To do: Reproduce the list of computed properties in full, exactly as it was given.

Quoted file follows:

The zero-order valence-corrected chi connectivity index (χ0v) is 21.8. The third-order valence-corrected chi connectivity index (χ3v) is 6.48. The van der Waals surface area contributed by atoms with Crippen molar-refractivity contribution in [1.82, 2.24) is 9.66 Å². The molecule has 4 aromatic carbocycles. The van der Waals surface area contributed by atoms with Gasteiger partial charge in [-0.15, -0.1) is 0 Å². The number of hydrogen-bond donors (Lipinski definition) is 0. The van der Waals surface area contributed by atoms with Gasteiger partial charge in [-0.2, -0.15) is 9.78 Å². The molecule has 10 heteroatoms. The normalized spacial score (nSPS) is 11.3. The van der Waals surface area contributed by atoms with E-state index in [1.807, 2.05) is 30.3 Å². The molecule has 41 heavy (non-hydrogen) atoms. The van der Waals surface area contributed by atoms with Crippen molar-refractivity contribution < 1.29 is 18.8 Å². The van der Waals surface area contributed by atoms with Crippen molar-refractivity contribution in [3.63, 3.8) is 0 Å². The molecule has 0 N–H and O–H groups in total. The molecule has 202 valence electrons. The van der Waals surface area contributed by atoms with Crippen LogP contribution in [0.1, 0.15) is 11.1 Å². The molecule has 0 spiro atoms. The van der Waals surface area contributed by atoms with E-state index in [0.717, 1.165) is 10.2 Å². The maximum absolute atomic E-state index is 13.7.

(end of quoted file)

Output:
The zero-order valence-corrected chi connectivity index (χ0v) is 21.8. The third-order valence-corrected chi connectivity index (χ3v) is 6.48. The van der Waals surface area contributed by atoms with Crippen molar-refractivity contribution in [1.82, 2.24) is 9.66 Å². The molecule has 4 aromatic carbocycles. The van der Waals surface area contributed by atoms with Gasteiger partial charge in [-0.15, -0.1) is 0 Å². The number of hydrogen-bond donors (Lipinski definition) is 0. The van der Waals surface area contributed by atoms with Gasteiger partial charge in [-0.2, -0.15) is 9.78 Å². The molecule has 10 heteroatoms. The normalized spacial score (nSPS) is 11.3. The van der Waals surface area contributed by atoms with E-state index in [1.807, 2.05) is 30.3 Å². The molecule has 41 heavy (non-hydrogen) atoms. The van der Waals surface area contributed by atoms with Crippen molar-refractivity contribution < 1.29 is 18.8 Å². The van der Waals surface area contributed by atoms with Crippen molar-refractivity contribution in [3.63, 3.8) is 0 Å². The molecule has 0 N–H and O–H groups in total. The molecule has 202 valence electrons. The van der Waals surface area contributed by atoms with Crippen LogP contribution in [0.1, 0.15) is 11.1 Å². The molecule has 0 spiro atoms. The van der Waals surface area contributed by atoms with E-state index in [0.717, 1.165) is 10.2 Å². The maximum absolute atomic E-state index is 13.7.